USAID-funded Population Council — calls for “safe abortion” in Eastern Europe

Referring to discussions at a 1990 conference in Georgia of the former Soviet Union, Population Council officials backed the European meeting’s Tbilisi Declaration: “to recognize that unwanted pregnancy and unsafe abortion is a major health problem and to caution that even the best family planning programs need to be supported by access to ‘safe abortion services.’”

Council officials remarked that abortions “have declined most rapidly in countries where legal terminations are part of a comprehensive family planning program.” The promotion of a “full range” of contraceptives is expected to guarantee “responsible sexual behavior” (“Abortion Digest,” Family Planning World, Vol. 2, No. 5, September/October, 1992).

USAID grant of $40 million to CONRAD

The Contraceptive Research and Development Program (CONRAD) has been extended for another five years with funding of $40 million from USAID. CONRAD engages in research, clinical trials, and collaboration with pharmaceutical and biotechnical companies in the development of contraceptives for use in Third World countries. CONRAD was engaged in trials of the female condom, contraceptive injections for men and “suitable” contraceptives to prolong natural infertility in nursing mothers (Ibid).

Feature: USAID Nigeria Project Fails

When USAID’s Nigerian Family Health Services Project (FHS) got underway in 1988, the fertility level in Nigeria was “roughly comparable” to the present rate of six children for each woman. Resistance to the project has been consistent and successful.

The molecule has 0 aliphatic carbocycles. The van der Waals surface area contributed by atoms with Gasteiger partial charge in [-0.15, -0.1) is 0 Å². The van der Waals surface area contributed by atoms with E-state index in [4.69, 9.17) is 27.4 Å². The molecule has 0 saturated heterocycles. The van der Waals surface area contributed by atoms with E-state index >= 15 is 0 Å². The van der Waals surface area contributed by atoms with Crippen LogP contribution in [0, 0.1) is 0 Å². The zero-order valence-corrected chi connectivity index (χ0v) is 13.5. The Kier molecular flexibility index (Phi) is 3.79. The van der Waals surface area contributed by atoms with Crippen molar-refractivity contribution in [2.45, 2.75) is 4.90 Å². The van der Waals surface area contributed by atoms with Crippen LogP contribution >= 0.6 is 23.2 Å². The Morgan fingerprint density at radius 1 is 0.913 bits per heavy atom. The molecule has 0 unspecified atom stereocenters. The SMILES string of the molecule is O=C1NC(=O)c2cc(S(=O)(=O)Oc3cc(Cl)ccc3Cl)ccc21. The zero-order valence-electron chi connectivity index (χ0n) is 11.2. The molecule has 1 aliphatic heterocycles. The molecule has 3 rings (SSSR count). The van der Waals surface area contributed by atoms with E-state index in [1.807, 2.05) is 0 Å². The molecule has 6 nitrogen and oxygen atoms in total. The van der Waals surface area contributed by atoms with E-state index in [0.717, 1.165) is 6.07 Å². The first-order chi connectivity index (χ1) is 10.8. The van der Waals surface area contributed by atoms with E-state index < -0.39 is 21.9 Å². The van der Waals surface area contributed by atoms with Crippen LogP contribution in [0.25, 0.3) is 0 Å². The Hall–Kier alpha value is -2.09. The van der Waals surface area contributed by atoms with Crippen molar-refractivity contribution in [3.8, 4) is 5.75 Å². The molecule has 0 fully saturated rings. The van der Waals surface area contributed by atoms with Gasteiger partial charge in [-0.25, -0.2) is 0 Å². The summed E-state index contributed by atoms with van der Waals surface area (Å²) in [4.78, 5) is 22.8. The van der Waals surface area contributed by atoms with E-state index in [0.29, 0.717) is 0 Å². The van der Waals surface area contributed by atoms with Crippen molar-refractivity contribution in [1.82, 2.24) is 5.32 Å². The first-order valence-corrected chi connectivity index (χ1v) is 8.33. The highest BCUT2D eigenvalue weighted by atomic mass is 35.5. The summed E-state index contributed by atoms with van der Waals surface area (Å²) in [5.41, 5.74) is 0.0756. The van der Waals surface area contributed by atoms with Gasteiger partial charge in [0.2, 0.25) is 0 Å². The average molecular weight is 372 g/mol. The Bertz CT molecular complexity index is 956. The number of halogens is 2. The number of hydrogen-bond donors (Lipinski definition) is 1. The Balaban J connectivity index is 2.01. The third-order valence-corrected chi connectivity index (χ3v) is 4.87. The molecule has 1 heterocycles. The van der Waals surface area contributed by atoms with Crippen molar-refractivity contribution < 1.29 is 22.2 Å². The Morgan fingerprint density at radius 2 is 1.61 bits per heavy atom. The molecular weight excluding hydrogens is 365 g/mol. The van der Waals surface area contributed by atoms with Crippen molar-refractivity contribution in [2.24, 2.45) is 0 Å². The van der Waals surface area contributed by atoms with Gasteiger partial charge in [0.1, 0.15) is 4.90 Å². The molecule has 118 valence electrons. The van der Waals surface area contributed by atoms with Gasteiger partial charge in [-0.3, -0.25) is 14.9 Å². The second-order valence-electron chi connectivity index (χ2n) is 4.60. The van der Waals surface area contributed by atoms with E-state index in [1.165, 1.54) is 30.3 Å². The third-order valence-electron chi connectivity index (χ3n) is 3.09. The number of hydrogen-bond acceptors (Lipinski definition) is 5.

The Family Health Services project involved live prime USAID contractors and 10 major subcontractors: all were experienced and “accustomed to running their own show.” The five prime contractors were the Pathfinder Fund, Family Planning International Assistance (FPIA), the African American Institute and two Johns Hopkins University groups: Population Communication Services (PCS) and the Institute For International Programs (IIP).

Subcontractors included: the Center for Development and Population Activities (CEDPA): the Program for Appropriate Technology in Health (PATH), Africare, Management Sciences for Health, John Snow Inc., and Population Services International.